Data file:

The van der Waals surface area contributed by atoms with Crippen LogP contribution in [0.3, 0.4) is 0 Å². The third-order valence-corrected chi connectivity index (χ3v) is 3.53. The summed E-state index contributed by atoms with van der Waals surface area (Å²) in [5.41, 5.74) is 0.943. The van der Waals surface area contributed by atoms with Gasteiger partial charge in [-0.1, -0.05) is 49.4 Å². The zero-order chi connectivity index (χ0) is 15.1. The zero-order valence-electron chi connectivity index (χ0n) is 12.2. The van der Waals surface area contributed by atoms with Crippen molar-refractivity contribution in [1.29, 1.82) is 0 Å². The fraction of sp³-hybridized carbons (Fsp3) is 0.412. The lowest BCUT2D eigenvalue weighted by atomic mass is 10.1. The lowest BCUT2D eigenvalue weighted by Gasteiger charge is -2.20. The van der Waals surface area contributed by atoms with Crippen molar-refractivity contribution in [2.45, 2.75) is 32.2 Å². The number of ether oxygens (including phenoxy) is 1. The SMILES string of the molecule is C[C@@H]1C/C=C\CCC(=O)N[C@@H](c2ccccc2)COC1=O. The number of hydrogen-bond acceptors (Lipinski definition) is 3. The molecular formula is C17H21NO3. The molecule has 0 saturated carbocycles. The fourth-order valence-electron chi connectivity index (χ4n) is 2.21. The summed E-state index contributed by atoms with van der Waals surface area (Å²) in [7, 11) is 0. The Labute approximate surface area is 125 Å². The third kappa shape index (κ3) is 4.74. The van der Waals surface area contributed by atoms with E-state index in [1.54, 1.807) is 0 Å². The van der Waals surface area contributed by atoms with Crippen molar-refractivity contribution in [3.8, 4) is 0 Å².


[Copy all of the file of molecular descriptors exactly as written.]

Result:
The van der Waals surface area contributed by atoms with Crippen LogP contribution in [0.3, 0.4) is 0 Å². The third-order valence-corrected chi connectivity index (χ3v) is 3.53. The summed E-state index contributed by atoms with van der Waals surface area (Å²) in [5.41, 5.74) is 0.943. The van der Waals surface area contributed by atoms with Gasteiger partial charge in [-0.1, -0.05) is 49.4 Å². The zero-order chi connectivity index (χ0) is 15.1. The zero-order valence-electron chi connectivity index (χ0n) is 12.2. The van der Waals surface area contributed by atoms with Crippen molar-refractivity contribution in [1.29, 1.82) is 0 Å². The fraction of sp³-hybridized carbons (Fsp3) is 0.412. The lowest BCUT2D eigenvalue weighted by atomic mass is 10.1. The lowest BCUT2D eigenvalue weighted by Gasteiger charge is -2.20. The van der Waals surface area contributed by atoms with Crippen molar-refractivity contribution in [2.45, 2.75) is 32.2 Å². The number of ether oxygens (including phenoxy) is 1. The SMILES string of the molecule is C[C@@H]1C/C=C\CCC(=O)N[C@@H](c2ccccc2)COC1=O. The number of hydrogen-bond acceptors (Lipinski definition) is 3. The molecular formula is C17H21NO3. The molecule has 0 saturated carbocycles. The fourth-order valence-electron chi connectivity index (χ4n) is 2.21. The summed E-state index contributed by atoms with van der Waals surface area (Å²) in [7, 11) is 0. The Labute approximate surface area is 125 Å². The third kappa shape index (κ3) is 4.74. The van der Waals surface area contributed by atoms with E-state index in [1.54, 1.807) is 0 Å². The van der Waals surface area contributed by atoms with Crippen molar-refractivity contribution in [3.8, 4) is 0 Å².